A Director of Youth Protection (DYP) is appointed for each region of Québec. He is responsible for enforcing the Youth Protection Act (YPA) in his region. The YPA applies to children whose security or development is or may be considered to be in danger. These children are considered to be in difficulty and in need of protection. In the YPA, the term “child” refers to a person under 18 years of age. Therefore, the Act also applies to teenagers.
The DYP works out of an integrated health and social services centre (CISSS) or integrated university health and social services centre (CIUSSS) that provides protection and rehabilitation services for youth with adjustment problems, previously called “youth centres”. The DYP works in collaboration with all the resources in his region.
The DYP's role
The DYP intervenes with a child and his parents in the child’s interest and with respect for his rights. His intervention must aim to:
Put an end to the situation where the child’s security or development is in danger
Prevent the situation from happening again
The DYP intervenes mainly in situations where a child:
Has been abandoned
Is being neglected
Is being psychologically abused
Is being sexually abused
Is being physically abused
Has serious behavioural disturbances
Is facing a serious risk of being neglected or sexually or physically abused
Most of the time, these situations are brought to the DYP’s attention by telephone. This is called “reporting” or “making a report”. A report must be made for the DYP to be able to assess a child’s situation and living conditions.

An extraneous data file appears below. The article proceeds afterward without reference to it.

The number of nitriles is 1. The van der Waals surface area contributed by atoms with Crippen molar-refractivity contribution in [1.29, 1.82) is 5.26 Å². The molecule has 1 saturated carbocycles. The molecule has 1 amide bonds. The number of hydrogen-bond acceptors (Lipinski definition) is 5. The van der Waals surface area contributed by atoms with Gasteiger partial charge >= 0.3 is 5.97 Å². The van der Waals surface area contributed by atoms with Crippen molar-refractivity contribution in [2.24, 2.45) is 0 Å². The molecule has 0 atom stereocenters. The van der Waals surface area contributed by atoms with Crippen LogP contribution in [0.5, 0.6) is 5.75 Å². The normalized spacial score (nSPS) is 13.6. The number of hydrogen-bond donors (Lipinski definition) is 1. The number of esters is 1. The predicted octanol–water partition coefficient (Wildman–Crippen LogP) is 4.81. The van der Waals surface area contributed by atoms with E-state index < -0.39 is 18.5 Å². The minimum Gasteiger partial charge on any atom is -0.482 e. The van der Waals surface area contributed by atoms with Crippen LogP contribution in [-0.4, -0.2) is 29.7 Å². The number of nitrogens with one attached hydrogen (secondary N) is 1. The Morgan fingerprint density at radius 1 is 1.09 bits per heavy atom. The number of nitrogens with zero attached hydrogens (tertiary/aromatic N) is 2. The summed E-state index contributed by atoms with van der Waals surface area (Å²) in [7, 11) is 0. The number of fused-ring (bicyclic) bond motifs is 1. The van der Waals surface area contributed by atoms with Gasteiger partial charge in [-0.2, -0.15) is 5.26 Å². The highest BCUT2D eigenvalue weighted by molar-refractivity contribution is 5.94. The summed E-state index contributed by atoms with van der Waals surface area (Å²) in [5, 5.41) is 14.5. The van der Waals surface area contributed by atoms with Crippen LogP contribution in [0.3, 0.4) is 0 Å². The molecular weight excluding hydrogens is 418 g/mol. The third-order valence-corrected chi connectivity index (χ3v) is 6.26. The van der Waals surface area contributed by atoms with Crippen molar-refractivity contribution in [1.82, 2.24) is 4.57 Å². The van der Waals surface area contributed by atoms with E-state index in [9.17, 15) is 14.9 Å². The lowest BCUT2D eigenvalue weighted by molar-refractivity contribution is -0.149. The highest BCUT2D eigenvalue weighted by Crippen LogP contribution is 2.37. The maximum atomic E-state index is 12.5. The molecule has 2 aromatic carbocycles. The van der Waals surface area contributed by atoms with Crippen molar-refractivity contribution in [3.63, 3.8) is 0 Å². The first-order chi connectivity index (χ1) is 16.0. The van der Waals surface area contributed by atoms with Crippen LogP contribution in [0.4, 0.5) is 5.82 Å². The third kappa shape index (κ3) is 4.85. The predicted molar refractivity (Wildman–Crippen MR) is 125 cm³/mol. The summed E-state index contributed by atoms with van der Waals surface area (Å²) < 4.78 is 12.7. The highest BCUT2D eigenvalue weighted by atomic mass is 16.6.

The DYP is assisted by a team of caseworkers who carry out a number of duties which include:
Receiving reports about situations where children may be in need of protection
Determining whether reports should be accepted for assessment
If a report is accepted:
Assessing the child’s situation
Determining and applying measures to correct the situation
Reviewing the child’s situation
The DYP also has an obligation to help parents so that their child can continue to live with them or return to live with his family if he was removed from it. In some situations, it is not possible for the child to return to his family. The DYP is then responsible for providing the child with another living environment where he will have the stability he needs to develop.
Once a report has been processed, the DYP may decide not to accept the report for assessment. However, if he believes that the child or his parents need help, he must provide them with information about the services and resources available in their community. If the parents and the child agree, the DYP must also:
Advise them and personally refer them to these resources by making the initial contact
Forward any relevant information about the situation to the resource(s) in question (YPA, s. 45.2).